In addition to asking these larger questions, I encourage you to do a little “dis2ecting” of any specific STEM-based curriculum you may be using, developing, or considering. The acronym DIS2ECT stands for Design (Backwards), Individualization, Scaffolding and Strategies, Experiential Learning, Cooperative Learning, and Teamwork. Designed by Spaulding and Flannagan (2012) as a lesson planning framework to meet students’ needs in an inclusive science classroom, it can be a great tool for Christian schools to assess the overall quality of the curriculum program to be purchased or can be a tool in designing curriculum units.

DIS2ECTing Our STEM Programs

D: Design

Proverbs 16:3 (“Commit to the Lord whatever you do, and he will established your plans”) and Proverbs 19:21 (“Many are the plans in a man’s heart, but it is the Lord’s purpose that prevails”) provide the foundation for why we should purposefully design our curriculum or assess the nature of any curriculum we purchase for our schools. Effective curriculum is designed with the end in mind, which ensures alignment between the standards that we expect students to know, understand, and be able to do; how we will assess learning; and the selection of various learning experiences that students will engage in during the learning process. These questions can help guide your evaluation of curriculum for its design:

  • Do the curriculum and its key documents provide you with the big idea statements—ideas that will endure over time? If it is not a Christian-based curriculum, can you see an alignment between the biblical understandings that ground the STEM content we are teaching? (A great resource to use for the content big ideas can be found in the Encyclopedia of Biblical Truths by Ruth Haycock.)
  • Does it have a clear set of standards that identify what you want your students to know, understand, and be able to do in the specified STEM area(s)?
  • Do the activities engage students in hands-on, minds-on science learning?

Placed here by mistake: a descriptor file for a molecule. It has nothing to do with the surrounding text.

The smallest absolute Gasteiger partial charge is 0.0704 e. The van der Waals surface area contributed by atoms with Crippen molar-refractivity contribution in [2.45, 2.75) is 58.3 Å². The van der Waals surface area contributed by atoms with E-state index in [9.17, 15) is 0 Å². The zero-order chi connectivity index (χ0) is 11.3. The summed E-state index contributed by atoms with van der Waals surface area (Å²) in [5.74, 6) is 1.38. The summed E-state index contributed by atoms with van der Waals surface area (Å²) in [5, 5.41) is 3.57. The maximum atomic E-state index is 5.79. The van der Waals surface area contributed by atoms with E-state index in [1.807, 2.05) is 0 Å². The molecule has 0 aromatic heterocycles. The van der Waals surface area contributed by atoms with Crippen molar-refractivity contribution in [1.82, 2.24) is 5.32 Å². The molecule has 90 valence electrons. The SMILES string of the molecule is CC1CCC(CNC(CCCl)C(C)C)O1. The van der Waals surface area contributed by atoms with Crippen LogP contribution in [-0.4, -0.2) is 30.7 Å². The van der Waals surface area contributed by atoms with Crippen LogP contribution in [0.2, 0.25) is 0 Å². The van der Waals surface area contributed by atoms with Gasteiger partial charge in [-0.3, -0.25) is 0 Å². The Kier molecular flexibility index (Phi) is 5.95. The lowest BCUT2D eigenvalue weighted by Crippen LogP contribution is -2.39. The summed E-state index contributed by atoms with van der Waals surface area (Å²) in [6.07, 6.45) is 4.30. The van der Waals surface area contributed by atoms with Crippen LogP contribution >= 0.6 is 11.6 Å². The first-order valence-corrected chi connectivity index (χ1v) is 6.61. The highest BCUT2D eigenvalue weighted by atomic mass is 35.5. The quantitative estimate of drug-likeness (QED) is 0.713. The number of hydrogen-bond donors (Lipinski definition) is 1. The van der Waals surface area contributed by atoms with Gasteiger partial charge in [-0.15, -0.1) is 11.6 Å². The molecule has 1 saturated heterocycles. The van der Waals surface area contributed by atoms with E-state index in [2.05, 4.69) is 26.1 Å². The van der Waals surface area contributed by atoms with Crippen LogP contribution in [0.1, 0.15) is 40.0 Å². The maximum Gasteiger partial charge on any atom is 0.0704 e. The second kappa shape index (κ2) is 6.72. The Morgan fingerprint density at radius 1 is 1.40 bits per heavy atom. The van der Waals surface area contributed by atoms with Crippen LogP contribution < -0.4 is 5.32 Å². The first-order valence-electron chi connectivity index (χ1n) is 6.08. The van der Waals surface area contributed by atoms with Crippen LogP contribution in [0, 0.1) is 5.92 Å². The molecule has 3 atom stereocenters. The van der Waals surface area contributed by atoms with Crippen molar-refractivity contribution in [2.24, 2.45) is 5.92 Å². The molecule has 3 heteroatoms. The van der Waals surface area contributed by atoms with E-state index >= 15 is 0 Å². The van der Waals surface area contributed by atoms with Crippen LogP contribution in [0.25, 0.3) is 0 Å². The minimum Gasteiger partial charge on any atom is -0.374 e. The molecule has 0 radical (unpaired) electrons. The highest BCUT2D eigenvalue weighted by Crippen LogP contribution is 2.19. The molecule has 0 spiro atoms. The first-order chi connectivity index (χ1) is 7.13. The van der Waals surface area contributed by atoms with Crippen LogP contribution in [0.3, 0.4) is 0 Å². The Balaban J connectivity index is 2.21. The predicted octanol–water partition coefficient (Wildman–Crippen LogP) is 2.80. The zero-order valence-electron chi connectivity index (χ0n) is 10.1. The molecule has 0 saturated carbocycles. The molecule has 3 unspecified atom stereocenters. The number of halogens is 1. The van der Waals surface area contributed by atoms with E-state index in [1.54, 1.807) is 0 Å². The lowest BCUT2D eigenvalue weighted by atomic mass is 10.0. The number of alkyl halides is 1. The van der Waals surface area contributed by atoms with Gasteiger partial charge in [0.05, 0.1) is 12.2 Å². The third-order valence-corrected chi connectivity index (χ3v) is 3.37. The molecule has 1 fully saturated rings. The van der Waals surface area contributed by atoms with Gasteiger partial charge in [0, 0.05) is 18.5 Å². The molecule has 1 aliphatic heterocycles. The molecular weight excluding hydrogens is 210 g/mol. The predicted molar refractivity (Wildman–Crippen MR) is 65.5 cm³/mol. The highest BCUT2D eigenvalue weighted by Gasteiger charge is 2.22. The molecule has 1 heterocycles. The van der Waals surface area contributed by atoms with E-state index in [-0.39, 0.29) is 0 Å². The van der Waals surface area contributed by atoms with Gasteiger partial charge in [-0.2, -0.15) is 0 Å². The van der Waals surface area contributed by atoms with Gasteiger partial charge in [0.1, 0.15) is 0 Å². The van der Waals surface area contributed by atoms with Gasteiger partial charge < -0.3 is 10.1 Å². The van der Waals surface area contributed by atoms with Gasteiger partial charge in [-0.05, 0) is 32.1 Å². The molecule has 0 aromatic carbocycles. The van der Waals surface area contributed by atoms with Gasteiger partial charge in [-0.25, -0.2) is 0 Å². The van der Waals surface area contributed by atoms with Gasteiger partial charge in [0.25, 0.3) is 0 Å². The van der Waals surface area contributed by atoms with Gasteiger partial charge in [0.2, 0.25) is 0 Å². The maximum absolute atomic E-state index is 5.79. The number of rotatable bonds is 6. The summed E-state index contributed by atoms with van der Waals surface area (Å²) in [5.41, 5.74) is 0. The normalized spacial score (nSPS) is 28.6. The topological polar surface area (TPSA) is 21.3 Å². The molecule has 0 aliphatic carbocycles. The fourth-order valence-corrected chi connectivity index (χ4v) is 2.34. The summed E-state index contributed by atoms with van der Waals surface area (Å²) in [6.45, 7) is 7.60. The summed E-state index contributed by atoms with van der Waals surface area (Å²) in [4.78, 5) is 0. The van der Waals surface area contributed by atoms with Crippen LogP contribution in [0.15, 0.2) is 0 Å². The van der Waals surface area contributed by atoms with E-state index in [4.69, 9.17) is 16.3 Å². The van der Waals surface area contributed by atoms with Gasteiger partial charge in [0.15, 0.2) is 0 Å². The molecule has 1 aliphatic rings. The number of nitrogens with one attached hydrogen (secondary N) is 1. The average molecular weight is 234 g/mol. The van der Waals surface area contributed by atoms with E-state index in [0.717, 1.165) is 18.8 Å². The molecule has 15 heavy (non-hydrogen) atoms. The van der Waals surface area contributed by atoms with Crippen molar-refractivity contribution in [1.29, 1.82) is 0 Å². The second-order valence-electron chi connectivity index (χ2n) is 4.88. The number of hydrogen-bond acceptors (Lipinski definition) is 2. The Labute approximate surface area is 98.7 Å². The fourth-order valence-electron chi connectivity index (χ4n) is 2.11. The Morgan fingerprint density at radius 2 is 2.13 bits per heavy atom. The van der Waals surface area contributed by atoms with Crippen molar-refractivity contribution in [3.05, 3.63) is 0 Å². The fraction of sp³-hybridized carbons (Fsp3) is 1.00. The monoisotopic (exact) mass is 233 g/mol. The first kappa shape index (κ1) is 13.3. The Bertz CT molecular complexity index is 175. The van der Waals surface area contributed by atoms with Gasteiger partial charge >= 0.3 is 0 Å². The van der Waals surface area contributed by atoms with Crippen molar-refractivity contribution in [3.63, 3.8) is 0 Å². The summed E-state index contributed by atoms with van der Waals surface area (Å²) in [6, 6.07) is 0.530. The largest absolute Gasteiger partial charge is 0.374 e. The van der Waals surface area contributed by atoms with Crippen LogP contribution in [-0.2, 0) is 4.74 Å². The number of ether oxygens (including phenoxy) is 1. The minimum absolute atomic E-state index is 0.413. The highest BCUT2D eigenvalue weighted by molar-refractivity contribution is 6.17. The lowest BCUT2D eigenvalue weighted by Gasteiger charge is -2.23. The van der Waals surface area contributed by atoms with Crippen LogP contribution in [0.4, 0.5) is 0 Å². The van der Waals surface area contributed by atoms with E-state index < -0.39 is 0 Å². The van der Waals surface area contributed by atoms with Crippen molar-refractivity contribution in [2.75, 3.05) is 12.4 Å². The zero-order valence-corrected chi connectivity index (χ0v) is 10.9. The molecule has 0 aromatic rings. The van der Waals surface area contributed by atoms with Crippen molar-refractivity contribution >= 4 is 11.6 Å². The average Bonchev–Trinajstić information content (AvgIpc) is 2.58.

• Are students learning how to design their own research investigations, including those that are descriptive (studies that answer questions like how), historical (studies that answer questions dealing with past events or ideas), and experimental (research studies that deal with changing something)?
  • Does the curriculum allow students to solve real-world STEM problems? For example, if the curriculum has engineering components, are they based on real-world problems, and does the unit build the engineering task off of science concepts?

I: Individualization

Jesus commands us to love one another (John 13:34). In the classroom, we model Christ’s love by building relationships with our students. To do this, we must be responsive to academic and cultural differences. Sue and Sue (2003) describe cultural competence as including awareness, knowledge, skills, and advocacy. This can be accomplished by using student’s strengths and interests as a bridge to new learning, and it means we develop ways to meet students at their point of need. In reviewing the curriculum, ask:

  • Does the curriculum provide ways to get to know students (interest inventories, surveys that allow students to tell you how they like to learn)?
  • Does the curriculum provide suggestions on how the teacher can differentiate learning by STEM interest and readiness? Examples of this would be choice in lessons and assignments, as well as tiered instructional groups.
  • Does the curriculum provide graphic organizers or varied instructional approaches to the STEM content, based on how students process information (auditory, visually, kinesthetic)?

S: Strategies and Scaffolds

Psalm 139:13–14 states, “For you created my inmost being; you knit me together in my mother’s womb. I praise you because I am fearfully and wonderfully made; your works are wonderful, I know that full well.” God has made each child uniquely and wonderfully, so our teaching must adjust, flex, ebb, and flow to address the different learning and personality characteristics of the children in front of us. In other words, we must have the proper strategies and scaffolding in place to support our students. As you assess curriculum for this area, does it provide examples of how teachers might support critical and creative thinking, problem solving skills, and ways to ensure all students are learning? In reviewing the curriculum: